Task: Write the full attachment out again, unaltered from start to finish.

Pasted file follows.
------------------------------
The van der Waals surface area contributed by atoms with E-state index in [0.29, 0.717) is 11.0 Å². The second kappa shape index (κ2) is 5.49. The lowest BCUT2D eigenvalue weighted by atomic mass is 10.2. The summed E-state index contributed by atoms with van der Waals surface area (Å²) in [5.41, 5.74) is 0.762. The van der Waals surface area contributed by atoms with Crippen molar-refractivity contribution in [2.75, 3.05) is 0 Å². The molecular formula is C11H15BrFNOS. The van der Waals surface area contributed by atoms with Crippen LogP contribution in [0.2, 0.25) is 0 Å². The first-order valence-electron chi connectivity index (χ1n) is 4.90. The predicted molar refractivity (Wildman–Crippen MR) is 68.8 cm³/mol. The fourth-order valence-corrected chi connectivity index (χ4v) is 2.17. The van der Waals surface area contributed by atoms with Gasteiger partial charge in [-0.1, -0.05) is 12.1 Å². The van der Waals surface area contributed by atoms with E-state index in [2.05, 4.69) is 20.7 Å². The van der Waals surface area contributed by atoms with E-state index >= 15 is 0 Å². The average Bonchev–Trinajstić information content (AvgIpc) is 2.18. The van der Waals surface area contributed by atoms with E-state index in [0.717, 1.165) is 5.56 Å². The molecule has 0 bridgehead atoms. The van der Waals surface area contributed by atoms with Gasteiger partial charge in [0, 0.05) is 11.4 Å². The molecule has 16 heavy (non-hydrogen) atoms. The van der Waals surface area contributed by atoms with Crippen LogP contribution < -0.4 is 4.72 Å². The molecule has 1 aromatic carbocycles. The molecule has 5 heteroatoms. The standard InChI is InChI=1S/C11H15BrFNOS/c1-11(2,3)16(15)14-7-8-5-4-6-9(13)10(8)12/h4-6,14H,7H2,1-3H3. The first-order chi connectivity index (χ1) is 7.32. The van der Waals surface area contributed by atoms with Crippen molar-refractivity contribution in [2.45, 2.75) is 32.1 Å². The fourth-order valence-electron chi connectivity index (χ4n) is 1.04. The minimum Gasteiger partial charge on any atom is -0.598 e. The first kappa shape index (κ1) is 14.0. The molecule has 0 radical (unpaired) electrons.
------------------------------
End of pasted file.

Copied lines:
The van der Waals surface area contributed by atoms with E-state index in [0.29, 0.717) is 11.0 Å². The second kappa shape index (κ2) is 5.49. The lowest BCUT2D eigenvalue weighted by atomic mass is 10.2. The summed E-state index contributed by atoms with van der Waals surface area (Å²) in [5.41, 5.74) is 0.762. The van der Waals surface area contributed by atoms with Crippen molar-refractivity contribution in [2.75, 3.05) is 0 Å². The molecular formula is C11H15BrFNOS. The van der Waals surface area contributed by atoms with Crippen LogP contribution in [0.2, 0.25) is 0 Å². The first-order valence-electron chi connectivity index (χ1n) is 4.90. The predicted molar refractivity (Wildman–Crippen MR) is 68.8 cm³/mol. The fourth-order valence-corrected chi connectivity index (χ4v) is 2.17. The van der Waals surface area contributed by atoms with Gasteiger partial charge in [-0.1, -0.05) is 12.1 Å². The van der Waals surface area contributed by atoms with E-state index in [2.05, 4.69) is 20.7 Å². The van der Waals surface area contributed by atoms with E-state index >= 15 is 0 Å². The average Bonchev–Trinajstić information content (AvgIpc) is 2.18. The van der Waals surface area contributed by atoms with E-state index in [0.717, 1.165) is 5.56 Å². The molecule has 0 bridgehead atoms. The van der Waals surface area contributed by atoms with Gasteiger partial charge in [0, 0.05) is 11.4 Å². The molecule has 16 heavy (non-hydrogen) atoms. The van der Waals surface area contributed by atoms with Crippen LogP contribution < -0.4 is 4.72 Å². The molecule has 1 aromatic carbocycles. The molecule has 5 heteroatoms. The standard InChI is InChI=1S/C11H15BrFNOS/c1-11(2,3)16(15)14-7-8-5-4-6-9(13)10(8)12/h4-6,14H,7H2,1-3H3. The first-order chi connectivity index (χ1) is 7.32. The van der Waals surface area contributed by atoms with Crippen molar-refractivity contribution in [2.45, 2.75) is 32.1 Å². The fourth-order valence-electron chi connectivity index (χ4n) is 1.04. The minimum Gasteiger partial charge on any atom is -0.598 e. The first kappa shape index (κ1) is 14.0. The molecule has 0 radical (unpaired) electrons.